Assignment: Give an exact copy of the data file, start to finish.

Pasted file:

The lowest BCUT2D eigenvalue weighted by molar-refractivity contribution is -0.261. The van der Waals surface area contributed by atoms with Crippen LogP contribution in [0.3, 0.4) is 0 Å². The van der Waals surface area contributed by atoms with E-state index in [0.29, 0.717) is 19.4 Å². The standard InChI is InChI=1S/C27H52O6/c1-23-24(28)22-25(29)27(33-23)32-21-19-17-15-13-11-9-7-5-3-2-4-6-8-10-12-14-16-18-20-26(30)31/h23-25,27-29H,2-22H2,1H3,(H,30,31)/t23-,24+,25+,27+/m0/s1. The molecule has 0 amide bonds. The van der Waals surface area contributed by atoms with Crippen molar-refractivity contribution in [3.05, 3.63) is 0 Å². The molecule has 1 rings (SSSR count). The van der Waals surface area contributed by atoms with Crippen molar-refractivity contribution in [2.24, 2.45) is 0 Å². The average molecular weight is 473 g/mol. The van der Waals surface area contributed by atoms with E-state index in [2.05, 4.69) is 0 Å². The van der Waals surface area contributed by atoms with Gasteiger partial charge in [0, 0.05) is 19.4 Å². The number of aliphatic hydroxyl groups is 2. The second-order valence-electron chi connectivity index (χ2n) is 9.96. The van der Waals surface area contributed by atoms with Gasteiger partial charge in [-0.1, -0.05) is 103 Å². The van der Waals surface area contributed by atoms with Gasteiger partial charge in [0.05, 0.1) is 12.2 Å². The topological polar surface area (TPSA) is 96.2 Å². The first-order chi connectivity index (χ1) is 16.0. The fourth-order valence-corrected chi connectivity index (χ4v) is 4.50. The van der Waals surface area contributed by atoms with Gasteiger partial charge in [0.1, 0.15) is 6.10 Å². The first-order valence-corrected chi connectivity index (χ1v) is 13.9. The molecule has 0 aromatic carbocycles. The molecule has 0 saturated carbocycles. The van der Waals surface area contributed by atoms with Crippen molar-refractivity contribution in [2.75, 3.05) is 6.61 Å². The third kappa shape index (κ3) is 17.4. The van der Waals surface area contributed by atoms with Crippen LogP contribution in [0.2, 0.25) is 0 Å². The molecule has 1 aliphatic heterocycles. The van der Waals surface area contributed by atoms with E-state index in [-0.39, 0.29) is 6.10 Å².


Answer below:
The lowest BCUT2D eigenvalue weighted by molar-refractivity contribution is -0.261. The van der Waals surface area contributed by atoms with Crippen LogP contribution in [0.3, 0.4) is 0 Å². The van der Waals surface area contributed by atoms with E-state index in [0.29, 0.717) is 19.4 Å². The standard InChI is InChI=1S/C27H52O6/c1-23-24(28)22-25(29)27(33-23)32-21-19-17-15-13-11-9-7-5-3-2-4-6-8-10-12-14-16-18-20-26(30)31/h23-25,27-29H,2-22H2,1H3,(H,30,31)/t23-,24+,25+,27+/m0/s1. The molecule has 0 amide bonds. The van der Waals surface area contributed by atoms with Crippen molar-refractivity contribution in [3.05, 3.63) is 0 Å². The molecule has 1 rings (SSSR count). The van der Waals surface area contributed by atoms with Crippen molar-refractivity contribution in [2.24, 2.45) is 0 Å². The average molecular weight is 473 g/mol. The van der Waals surface area contributed by atoms with E-state index in [2.05, 4.69) is 0 Å². The van der Waals surface area contributed by atoms with Gasteiger partial charge in [0, 0.05) is 19.4 Å². The number of aliphatic hydroxyl groups is 2. The second-order valence-electron chi connectivity index (χ2n) is 9.96. The van der Waals surface area contributed by atoms with Gasteiger partial charge in [-0.1, -0.05) is 103 Å². The van der Waals surface area contributed by atoms with Gasteiger partial charge in [0.05, 0.1) is 12.2 Å². The topological polar surface area (TPSA) is 96.2 Å². The first-order chi connectivity index (χ1) is 16.0. The fourth-order valence-corrected chi connectivity index (χ4v) is 4.50. The van der Waals surface area contributed by atoms with Gasteiger partial charge in [0.1, 0.15) is 6.10 Å². The first-order valence-corrected chi connectivity index (χ1v) is 13.9. The molecule has 0 aromatic carbocycles. The molecule has 0 saturated carbocycles. The van der Waals surface area contributed by atoms with Crippen molar-refractivity contribution in [2.75, 3.05) is 6.61 Å². The third kappa shape index (κ3) is 17.4. The van der Waals surface area contributed by atoms with Crippen LogP contribution in [0.2, 0.25) is 0 Å². The molecule has 1 aliphatic heterocycles. The van der Waals surface area contributed by atoms with E-state index in [-0.39, 0.29) is 6.10 Å².